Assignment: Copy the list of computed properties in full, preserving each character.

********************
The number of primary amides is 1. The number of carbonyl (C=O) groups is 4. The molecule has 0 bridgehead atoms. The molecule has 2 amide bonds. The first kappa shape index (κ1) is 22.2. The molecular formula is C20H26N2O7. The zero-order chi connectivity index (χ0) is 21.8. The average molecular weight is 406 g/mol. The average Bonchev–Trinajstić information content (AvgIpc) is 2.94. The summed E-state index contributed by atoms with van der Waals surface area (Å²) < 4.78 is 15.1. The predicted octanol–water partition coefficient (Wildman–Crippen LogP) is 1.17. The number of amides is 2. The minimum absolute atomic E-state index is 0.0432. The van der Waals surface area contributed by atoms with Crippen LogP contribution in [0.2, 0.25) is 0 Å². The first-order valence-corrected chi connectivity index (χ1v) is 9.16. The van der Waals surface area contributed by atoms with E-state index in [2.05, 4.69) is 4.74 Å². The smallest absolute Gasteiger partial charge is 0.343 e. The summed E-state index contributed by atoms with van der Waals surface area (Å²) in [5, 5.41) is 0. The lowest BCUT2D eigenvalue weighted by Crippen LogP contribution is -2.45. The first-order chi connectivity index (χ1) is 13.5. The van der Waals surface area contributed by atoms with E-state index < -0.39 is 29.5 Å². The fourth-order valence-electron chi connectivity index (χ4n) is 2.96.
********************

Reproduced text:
The number of primary amides is 1. The number of carbonyl (C=O) groups is 4. The molecule has 0 bridgehead atoms. The molecule has 2 amide bonds. The first kappa shape index (κ1) is 22.2. The molecular formula is C20H26N2O7. The zero-order chi connectivity index (χ0) is 21.8. The average molecular weight is 406 g/mol. The average Bonchev–Trinajstić information content (AvgIpc) is 2.94. The summed E-state index contributed by atoms with van der Waals surface area (Å²) < 4.78 is 15.1. The predicted octanol–water partition coefficient (Wildman–Crippen LogP) is 1.17. The number of amides is 2. The minimum absolute atomic E-state index is 0.0432. The van der Waals surface area contributed by atoms with Crippen LogP contribution in [0.2, 0.25) is 0 Å². The first-order valence-corrected chi connectivity index (χ1v) is 9.16. The van der Waals surface area contributed by atoms with E-state index in [2.05, 4.69) is 4.74 Å². The smallest absolute Gasteiger partial charge is 0.343 e. The summed E-state index contributed by atoms with van der Waals surface area (Å²) in [5, 5.41) is 0. The lowest BCUT2D eigenvalue weighted by Crippen LogP contribution is -2.45. The first-order chi connectivity index (χ1) is 13.5. The van der Waals surface area contributed by atoms with E-state index < -0.39 is 29.5 Å². The fourth-order valence-electron chi connectivity index (χ4n) is 2.96.